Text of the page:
Amidst its unveiling of three new phones at this year's Consumer Electronics Show, Motorola made an announcement that seemed particularly relevant: The company plans to produce fewer phones in the coming year, focusing instead on marketing and developing a handful of core products.
The statement was made by Motorola CEO Sanjay Jha during a CES media session, as reported by the folks at All Things D.
"A lot of products that are roughly the same doesn't drive the market to a new place," Jha is quoted as saying.
Now, yes, we can point out the irony of this remark coming right after Motorola's launch of the Droid Razr Maxx, an update to the original Droid Razr that was introduced just two months ago, and also the Droid 4, a replacement for the six-month-old Droid 3 device. But hey, let's give the guy the benefit of the doubt.
Moto may not be the only company considering this kind of approach, incidentally: HTC reportedly said it'll also make fewer phones in 2012 in order to focus on quality over quantity. That report was based on anonymous sources and hasn't been confirmed, but still: Whether we're talking HTC, Motorola, or any other smartphone manufacturer, I say this is a smart and somewhat overdue shift in strategy.
Look, there's no denying that the tech world has become slightly oversaturated with Android devices these last couple of years. While it's great as a consumer to have a wide range of choice in our mobile tech products (believe me, I'd take that over a certain other platform's one-size-fits-all approach any day), you do reach a point where it gets to be just a teensy bit over the top. Choice is good, but there can be too much of a good thing. Heck, I study and review these gadgets for a living, and sometimes I have trouble keeping track.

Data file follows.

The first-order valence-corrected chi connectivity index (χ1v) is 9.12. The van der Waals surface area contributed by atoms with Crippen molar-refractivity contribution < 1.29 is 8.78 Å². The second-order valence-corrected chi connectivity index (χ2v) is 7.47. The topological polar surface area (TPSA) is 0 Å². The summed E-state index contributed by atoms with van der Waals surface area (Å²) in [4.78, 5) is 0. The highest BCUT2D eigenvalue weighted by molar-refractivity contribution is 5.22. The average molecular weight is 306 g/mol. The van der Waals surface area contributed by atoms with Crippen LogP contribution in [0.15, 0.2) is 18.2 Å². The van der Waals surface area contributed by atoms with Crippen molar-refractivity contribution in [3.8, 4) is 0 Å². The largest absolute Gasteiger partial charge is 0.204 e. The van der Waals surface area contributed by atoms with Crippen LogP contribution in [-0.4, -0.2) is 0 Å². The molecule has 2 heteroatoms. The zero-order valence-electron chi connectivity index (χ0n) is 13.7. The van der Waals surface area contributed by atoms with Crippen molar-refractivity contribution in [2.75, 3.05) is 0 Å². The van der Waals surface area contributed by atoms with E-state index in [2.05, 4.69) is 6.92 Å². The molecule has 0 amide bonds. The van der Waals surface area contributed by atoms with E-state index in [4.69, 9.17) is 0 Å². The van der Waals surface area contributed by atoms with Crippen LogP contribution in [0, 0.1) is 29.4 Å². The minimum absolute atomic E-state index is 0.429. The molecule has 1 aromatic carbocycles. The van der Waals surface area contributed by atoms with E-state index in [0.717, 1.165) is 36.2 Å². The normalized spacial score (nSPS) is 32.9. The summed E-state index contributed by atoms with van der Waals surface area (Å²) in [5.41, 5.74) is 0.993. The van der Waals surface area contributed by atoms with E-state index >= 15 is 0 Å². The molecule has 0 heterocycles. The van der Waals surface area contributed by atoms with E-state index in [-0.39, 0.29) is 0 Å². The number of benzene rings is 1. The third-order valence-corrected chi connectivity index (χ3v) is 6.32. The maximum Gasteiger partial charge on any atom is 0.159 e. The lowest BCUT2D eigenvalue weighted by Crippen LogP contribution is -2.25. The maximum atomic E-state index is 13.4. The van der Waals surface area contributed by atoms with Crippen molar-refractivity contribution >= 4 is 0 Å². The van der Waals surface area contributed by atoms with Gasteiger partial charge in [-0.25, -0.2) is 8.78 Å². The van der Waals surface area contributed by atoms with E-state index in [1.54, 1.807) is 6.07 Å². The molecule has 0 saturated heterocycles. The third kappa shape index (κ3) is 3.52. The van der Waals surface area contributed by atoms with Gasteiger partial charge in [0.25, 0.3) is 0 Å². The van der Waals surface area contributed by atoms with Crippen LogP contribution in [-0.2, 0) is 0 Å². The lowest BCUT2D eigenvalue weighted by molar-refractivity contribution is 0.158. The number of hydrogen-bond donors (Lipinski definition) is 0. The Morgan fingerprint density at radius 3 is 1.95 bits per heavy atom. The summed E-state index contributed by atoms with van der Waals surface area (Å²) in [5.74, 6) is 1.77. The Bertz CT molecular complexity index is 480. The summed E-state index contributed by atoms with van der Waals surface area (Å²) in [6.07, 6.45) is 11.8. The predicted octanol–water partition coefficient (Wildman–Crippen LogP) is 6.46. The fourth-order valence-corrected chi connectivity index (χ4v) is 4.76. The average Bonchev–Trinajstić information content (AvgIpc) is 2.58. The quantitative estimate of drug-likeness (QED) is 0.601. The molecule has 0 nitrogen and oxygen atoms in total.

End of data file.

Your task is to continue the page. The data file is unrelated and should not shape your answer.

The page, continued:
The overload feeling seems to crop up in two increasingly common scenarios: (1) when you have multiple devices launching around the same time that aren't significantly different, and (2) when you have new "replacement" phones coming out for devices that aren't even close to a year old. These scenarios don't really act in anyone's best interest. For customers -- both new and existing -- they result in confusion and frustration. For manufacturers, they result in the two products competing and potentially cancelling each other out when it comes to public interest and mindshare.
There's also the issue of ongoing support, especially when it comes to the age-old topic of Android upgrades. Let's face it: When Moto or any other manufacturer floods the market with phone after phone after phone, the odds of each device continuing to receive regular attention decrease. The end of the rapid-fire release cycle would allow manufacturers to keep a stronger focus on existing products; the Nexus line doesn't have to be Android's only guaranteed path to timely OS upgrades.
Choice is a big part of what makes Android appealing and successful, and the platform's ever-expanding array of interesting devices is a core part of that equation.
But having 50 different devices that are practically the same doesn't enhance the notion of choice; it dilutes it. Focusing on a smaller number of unique and well-made handsets -- and then continuing to support those handsets over time -- will serve both companies and customers better in the long run.
Moto, I applaud your revised perspective. Now just stick with it -- and learn how to play the Android upgrade game while you're at it -- and 2012 should be one hell of a year.
Article copyright 2012 JR Raphael. All rights reserved.